[drupal major version].x-[module major].[module patch level]-tripal_v[tripal version]

Where [drupal major version] is the Drupal number (e.g. 6, 7 or 8).  Your module version has two numbers separated by a period.  The first is the major release number.  As you create new releases for your module you can increment this number.  You should start with a major version of 1.  The [module patch level] number should start with 0 and should be incremented each time you release a new version of your module with specific bug fixes, but no major imporvements.   Finally, the '-tripal_v[tripal version] is attached to the end to indicate the version of Tripal your module is compatible with.  An example version number could be:

6.x-1.0-tripal_v1.0

 

Requirements for the .install file

The .install file allows your module to prepare the site for your module.   Here you can create new database tables, create directories, etc.   Tripal requires all extension modules to perform the following

  1. First, all modules should create a directory for any files that may need to be made available for download.  use the  tripal_create_moddir() API call to do this in the hook_install() function.
  2. If your extension module will be managing data in the Chado analysis tables for a specific analysis and will provide a new node type for that analysis (e.g. blast, KEGG, InterProScan etc..) you must register your new analysis node type using the  tripal_analysis_register_child() API call.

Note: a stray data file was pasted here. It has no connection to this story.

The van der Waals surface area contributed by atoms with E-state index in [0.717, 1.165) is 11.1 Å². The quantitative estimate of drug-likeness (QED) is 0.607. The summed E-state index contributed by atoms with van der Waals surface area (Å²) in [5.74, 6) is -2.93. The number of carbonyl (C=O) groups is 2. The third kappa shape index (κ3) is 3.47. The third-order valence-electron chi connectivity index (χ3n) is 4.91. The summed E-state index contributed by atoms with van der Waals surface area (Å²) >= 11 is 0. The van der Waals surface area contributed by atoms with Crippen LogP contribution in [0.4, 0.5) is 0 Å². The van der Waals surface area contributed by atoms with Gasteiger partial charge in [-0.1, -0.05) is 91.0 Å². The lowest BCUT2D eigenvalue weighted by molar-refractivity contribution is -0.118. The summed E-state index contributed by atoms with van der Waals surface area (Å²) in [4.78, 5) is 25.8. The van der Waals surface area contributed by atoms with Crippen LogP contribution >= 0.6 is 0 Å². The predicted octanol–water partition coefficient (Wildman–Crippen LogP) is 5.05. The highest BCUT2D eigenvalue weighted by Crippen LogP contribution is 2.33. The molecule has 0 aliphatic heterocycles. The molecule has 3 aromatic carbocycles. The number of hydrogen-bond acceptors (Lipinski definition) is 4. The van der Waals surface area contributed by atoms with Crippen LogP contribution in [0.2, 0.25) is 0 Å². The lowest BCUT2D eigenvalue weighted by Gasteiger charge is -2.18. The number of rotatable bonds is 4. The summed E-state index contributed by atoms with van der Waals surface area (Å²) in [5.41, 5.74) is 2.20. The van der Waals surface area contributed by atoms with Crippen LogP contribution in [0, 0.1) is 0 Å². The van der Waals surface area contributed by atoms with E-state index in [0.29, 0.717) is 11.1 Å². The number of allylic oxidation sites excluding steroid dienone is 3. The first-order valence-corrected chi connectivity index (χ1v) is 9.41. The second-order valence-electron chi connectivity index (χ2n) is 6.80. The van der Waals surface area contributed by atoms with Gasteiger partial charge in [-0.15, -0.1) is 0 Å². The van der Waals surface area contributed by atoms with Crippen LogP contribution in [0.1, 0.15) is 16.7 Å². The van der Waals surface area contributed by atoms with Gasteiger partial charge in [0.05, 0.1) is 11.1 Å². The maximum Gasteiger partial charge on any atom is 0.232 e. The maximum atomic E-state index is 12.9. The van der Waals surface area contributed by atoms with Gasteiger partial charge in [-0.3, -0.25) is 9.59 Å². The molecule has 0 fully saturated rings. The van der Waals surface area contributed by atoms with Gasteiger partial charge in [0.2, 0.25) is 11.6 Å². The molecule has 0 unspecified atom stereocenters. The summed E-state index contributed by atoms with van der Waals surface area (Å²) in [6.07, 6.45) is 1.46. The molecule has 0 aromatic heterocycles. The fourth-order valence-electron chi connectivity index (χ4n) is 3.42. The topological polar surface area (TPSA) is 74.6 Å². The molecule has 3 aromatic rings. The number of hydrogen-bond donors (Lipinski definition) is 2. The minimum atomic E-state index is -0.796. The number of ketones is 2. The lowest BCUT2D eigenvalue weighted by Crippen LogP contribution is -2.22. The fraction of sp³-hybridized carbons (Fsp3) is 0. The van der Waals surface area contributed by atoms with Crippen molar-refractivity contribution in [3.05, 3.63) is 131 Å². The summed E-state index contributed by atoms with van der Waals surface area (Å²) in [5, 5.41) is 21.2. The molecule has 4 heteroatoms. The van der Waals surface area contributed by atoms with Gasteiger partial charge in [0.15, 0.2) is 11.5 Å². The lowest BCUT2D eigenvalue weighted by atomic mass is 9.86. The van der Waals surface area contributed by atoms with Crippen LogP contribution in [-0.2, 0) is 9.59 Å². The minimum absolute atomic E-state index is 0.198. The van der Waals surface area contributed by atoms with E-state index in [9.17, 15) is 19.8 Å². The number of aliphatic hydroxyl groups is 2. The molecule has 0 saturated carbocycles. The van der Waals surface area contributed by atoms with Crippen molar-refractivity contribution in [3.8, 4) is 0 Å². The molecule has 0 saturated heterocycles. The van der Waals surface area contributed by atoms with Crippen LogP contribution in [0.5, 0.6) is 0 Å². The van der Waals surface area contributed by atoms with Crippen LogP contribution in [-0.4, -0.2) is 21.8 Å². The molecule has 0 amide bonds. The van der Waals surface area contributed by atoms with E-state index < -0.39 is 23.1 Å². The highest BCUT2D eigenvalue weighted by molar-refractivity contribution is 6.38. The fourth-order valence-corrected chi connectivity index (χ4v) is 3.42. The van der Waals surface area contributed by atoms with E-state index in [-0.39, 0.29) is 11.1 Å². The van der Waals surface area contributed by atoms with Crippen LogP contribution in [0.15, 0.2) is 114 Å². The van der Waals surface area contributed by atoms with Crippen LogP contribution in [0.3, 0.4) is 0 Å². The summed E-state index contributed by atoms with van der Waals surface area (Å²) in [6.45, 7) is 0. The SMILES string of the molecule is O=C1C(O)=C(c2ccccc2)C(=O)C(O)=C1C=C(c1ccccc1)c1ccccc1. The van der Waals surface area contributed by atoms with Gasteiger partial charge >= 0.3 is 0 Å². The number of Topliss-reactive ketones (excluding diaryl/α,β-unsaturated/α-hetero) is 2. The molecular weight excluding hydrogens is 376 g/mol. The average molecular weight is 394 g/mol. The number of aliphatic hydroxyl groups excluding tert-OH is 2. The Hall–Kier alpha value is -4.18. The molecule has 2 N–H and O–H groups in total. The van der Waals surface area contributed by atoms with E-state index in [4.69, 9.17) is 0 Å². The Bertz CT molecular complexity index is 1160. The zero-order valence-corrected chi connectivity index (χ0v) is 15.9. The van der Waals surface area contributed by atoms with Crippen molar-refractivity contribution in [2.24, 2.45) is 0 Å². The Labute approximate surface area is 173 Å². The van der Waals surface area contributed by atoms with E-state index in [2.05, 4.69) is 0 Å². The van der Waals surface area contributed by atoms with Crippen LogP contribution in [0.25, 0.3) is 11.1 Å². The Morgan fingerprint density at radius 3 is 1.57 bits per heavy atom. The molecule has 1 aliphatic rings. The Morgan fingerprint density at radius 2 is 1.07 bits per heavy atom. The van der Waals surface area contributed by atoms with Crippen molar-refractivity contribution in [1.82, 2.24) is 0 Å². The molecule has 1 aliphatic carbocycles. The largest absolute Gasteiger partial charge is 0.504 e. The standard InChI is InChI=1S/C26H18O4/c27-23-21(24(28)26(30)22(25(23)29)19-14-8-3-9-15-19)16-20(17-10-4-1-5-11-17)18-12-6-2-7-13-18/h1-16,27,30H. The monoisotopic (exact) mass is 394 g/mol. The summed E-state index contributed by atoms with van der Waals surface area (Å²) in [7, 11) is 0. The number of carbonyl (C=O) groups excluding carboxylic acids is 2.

Use of the Tripal API to Interact with Data in Chado

In order for a module to be considered a full Tripal module it should use the Tripal API to query, insert or update records into Chado.  The Tripal API is documented online.  Here is a quick link to the Chado API portion of the Tripal API: http://tripal.info/sites/default/files/tripal_v1.0_api/d5/db8/group__tripal__chado__api.html

At a minimum, the chado_query() function should be used, rather than Drupal's db_query() when executing any SQL statement that will use tables in Chado.   But, there are several other API function calls for selecting, inserting, updating and deleting records in Chado that are preferred over SQL when possible:

  • tripal_core_chado_insert()
  • tripal_core_chado_select()
  • tripal_core_chado_update()
  • tirpal_core_chado_select()

See the API documentation for specific use of these functions.   Also, please take time to review the API function calls.  There may be the case that an API function already exists for what you'd like to do.  Feel free to email the Tripal developers mailing list if you have questions about the API or would like to suggest a new function.

 

Add Your Project to a Drupal's GIT

If you would like to share you module with others you should create an account on the Drupal website and create a Drupal Sandbox project following these instructions: http://drupal.org/node/1068950.  By using GIT to manage your coding it will be easier to share your module and have it reviewed.  

 

Follow Drupal Coding Standards

All Tripal modules should follow standard Drupal coding standards.  You can check your module to see if it follows coding standards by using the Coder module:  http://drupal.org/project/coder.  You can install this module into your development site and use it to ensure your module follows common Drupal coding standards.   You can find a list of coding standards on this page:  http://drupal.org/coding-standards.  Additionally, you can check your module for proper coding standards using Ventral reviewer:  http://ventral.org/pareview (you must have your module in the Drupal Sandbox).

 

List your Module on Tripal's site

After your module is complete and you would like to share it, please email the Tripal Developer's mailing list.   The Tripal developers will work with you to make your module accessible via the Tripal website.